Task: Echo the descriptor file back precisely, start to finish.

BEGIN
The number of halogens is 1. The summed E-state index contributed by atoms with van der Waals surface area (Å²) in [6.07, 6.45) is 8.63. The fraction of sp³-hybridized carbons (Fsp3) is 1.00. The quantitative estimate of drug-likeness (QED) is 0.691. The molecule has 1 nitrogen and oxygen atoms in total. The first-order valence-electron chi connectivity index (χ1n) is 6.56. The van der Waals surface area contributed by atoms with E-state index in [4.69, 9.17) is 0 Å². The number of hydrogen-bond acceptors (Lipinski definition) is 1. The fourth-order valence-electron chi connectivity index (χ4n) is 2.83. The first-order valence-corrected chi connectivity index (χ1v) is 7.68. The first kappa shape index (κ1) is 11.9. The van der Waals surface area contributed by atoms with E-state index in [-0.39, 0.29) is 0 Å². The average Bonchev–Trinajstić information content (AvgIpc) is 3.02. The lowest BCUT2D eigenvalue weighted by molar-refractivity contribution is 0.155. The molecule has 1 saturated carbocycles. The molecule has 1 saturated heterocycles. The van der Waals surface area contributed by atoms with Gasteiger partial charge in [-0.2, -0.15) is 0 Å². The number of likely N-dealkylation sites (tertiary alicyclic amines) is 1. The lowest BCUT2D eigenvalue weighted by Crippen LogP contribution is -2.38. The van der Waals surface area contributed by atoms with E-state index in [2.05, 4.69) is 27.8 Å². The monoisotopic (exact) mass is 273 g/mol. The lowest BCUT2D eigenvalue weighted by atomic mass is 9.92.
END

The number of halogens is 1. The summed E-state index contributed by atoms with van der Waals surface area (Å²) in [6.07, 6.45) is 8.63. The fraction of sp³-hybridized carbons (Fsp3) is 1.00. The quantitative estimate of drug-likeness (QED) is 0.691. The molecule has 1 nitrogen and oxygen atoms in total. The first-order valence-electron chi connectivity index (χ1n) is 6.56. The van der Waals surface area contributed by atoms with E-state index in [4.69, 9.17) is 0 Å². The number of hydrogen-bond acceptors (Lipinski definition) is 1. The fourth-order valence-electron chi connectivity index (χ4n) is 2.83. The first-order valence-corrected chi connectivity index (χ1v) is 7.68. The first kappa shape index (κ1) is 11.9. The van der Waals surface area contributed by atoms with E-state index in [-0.39, 0.29) is 0 Å². The average Bonchev–Trinajstić information content (AvgIpc) is 3.02. The lowest BCUT2D eigenvalue weighted by molar-refractivity contribution is 0.155. The molecule has 1 saturated carbocycles. The molecule has 1 saturated heterocycles. The van der Waals surface area contributed by atoms with Gasteiger partial charge in [-0.2, -0.15) is 0 Å². The number of likely N-dealkylation sites (tertiary alicyclic amines) is 1. The lowest BCUT2D eigenvalue weighted by Crippen LogP contribution is -2.38. The van der Waals surface area contributed by atoms with E-state index in [2.05, 4.69) is 27.8 Å². The monoisotopic (exact) mass is 273 g/mol. The lowest BCUT2D eigenvalue weighted by atomic mass is 9.92.